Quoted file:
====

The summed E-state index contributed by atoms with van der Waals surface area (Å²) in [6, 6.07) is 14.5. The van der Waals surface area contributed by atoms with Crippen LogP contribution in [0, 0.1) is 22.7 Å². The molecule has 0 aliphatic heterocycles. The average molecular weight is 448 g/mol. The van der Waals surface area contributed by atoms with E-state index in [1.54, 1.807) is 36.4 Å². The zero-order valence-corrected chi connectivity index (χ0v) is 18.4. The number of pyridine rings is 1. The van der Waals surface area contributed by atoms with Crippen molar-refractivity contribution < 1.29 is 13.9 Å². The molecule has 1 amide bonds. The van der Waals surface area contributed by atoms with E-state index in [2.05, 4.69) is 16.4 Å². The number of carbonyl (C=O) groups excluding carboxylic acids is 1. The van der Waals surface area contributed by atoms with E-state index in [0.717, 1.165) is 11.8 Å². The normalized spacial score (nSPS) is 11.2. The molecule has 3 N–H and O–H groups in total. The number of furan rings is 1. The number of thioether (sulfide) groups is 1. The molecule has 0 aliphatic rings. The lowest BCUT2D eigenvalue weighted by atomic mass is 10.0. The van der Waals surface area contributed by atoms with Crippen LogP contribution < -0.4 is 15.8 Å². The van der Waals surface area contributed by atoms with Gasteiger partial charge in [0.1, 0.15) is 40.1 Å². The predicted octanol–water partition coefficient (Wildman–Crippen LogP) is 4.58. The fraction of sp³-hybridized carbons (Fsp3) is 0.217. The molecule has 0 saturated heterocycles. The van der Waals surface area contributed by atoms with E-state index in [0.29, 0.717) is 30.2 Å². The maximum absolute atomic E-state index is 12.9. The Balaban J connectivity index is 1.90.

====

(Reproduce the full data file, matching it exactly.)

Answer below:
The summed E-state index contributed by atoms with van der Waals surface area (Å²) in [6, 6.07) is 14.5. The van der Waals surface area contributed by atoms with Crippen LogP contribution in [0, 0.1) is 22.7 Å². The molecule has 0 aliphatic heterocycles. The average molecular weight is 448 g/mol. The van der Waals surface area contributed by atoms with E-state index in [1.54, 1.807) is 36.4 Å². The zero-order valence-corrected chi connectivity index (χ0v) is 18.4. The number of pyridine rings is 1. The van der Waals surface area contributed by atoms with Crippen molar-refractivity contribution < 1.29 is 13.9 Å². The molecule has 1 amide bonds. The van der Waals surface area contributed by atoms with E-state index in [2.05, 4.69) is 16.4 Å². The number of carbonyl (C=O) groups excluding carboxylic acids is 1. The van der Waals surface area contributed by atoms with E-state index in [0.717, 1.165) is 11.8 Å². The normalized spacial score (nSPS) is 11.2. The molecule has 3 N–H and O–H groups in total. The number of furan rings is 1. The number of thioether (sulfide) groups is 1. The molecule has 0 aliphatic rings. The lowest BCUT2D eigenvalue weighted by atomic mass is 10.0. The van der Waals surface area contributed by atoms with Crippen LogP contribution < -0.4 is 15.8 Å². The van der Waals surface area contributed by atoms with Gasteiger partial charge in [0.1, 0.15) is 40.1 Å². The predicted octanol–water partition coefficient (Wildman–Crippen LogP) is 4.58. The fraction of sp³-hybridized carbons (Fsp3) is 0.217. The molecule has 0 saturated heterocycles. The van der Waals surface area contributed by atoms with E-state index in [0.29, 0.717) is 30.2 Å². The maximum absolute atomic E-state index is 12.9. The Balaban J connectivity index is 1.90.